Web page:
Q & A

Why are certain Sundays called Sundays in Ordinary Time?


The liturgical calendar“maps out", if you will, events that we remember about the Paschal Mystery, as well as events and saints that remind us about God’s mercy. It revolves around a week that peaks when we remember and make-present the sacrifice of  Christ every Sunday. 

The weeks can encompass larger units of time we call seasons like Advent when we long for the coming of Christ, Christmas when we are overjoyed in the nativity of Christ, Lent when we commemorate the Passion of Christ, and Easter when we rejoice in the Resurrection of Christ.

There are some weeks, however, that don’t fall in any of the seasons, so we“count" them instead. That is why we hear First Sunday, or Second Sunday, or Third Sunday and so on. A number that defines a position in a series is called an ordinal number, or ordinal for short. This is why we call time that doesn’t fall in a season,“ordinary time" because it is counted. In this sense,“ordinary" doesn’t mean not special, or common.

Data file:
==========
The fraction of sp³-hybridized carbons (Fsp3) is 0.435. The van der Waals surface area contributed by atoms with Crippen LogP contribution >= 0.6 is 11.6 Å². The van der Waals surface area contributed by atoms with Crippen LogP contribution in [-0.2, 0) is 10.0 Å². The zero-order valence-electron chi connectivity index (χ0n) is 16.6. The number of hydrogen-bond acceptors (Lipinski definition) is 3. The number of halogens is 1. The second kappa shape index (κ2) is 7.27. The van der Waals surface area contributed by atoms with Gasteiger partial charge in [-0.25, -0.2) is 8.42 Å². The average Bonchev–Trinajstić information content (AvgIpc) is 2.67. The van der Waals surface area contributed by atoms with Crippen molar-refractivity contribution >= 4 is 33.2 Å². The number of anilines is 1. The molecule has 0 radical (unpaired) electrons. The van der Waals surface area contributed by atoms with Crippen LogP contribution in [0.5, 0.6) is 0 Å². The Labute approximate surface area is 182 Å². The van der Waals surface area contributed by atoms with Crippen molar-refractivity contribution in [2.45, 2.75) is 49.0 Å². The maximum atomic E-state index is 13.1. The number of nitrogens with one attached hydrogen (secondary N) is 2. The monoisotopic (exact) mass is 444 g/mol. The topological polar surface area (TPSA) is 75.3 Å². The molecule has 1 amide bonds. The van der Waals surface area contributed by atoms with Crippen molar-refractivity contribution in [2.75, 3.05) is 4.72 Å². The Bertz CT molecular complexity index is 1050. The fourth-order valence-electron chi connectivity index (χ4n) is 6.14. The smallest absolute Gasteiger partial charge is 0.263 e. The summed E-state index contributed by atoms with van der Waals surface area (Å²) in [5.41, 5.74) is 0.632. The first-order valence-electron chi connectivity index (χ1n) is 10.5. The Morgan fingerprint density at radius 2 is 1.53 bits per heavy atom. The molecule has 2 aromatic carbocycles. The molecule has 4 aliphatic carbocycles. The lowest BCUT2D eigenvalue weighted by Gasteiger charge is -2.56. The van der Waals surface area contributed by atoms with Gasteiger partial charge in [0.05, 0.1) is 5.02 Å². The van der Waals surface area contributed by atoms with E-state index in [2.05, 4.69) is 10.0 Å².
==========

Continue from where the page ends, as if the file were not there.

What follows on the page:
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Answered by Joby Provido

Joby finished Theology courses from the University of Notre Dame. He is a contributing writer at www.catholic365.com, and teaches in the De La Salle College of St. Benilde where he engages students in conversations about religion, pop-culture, and food.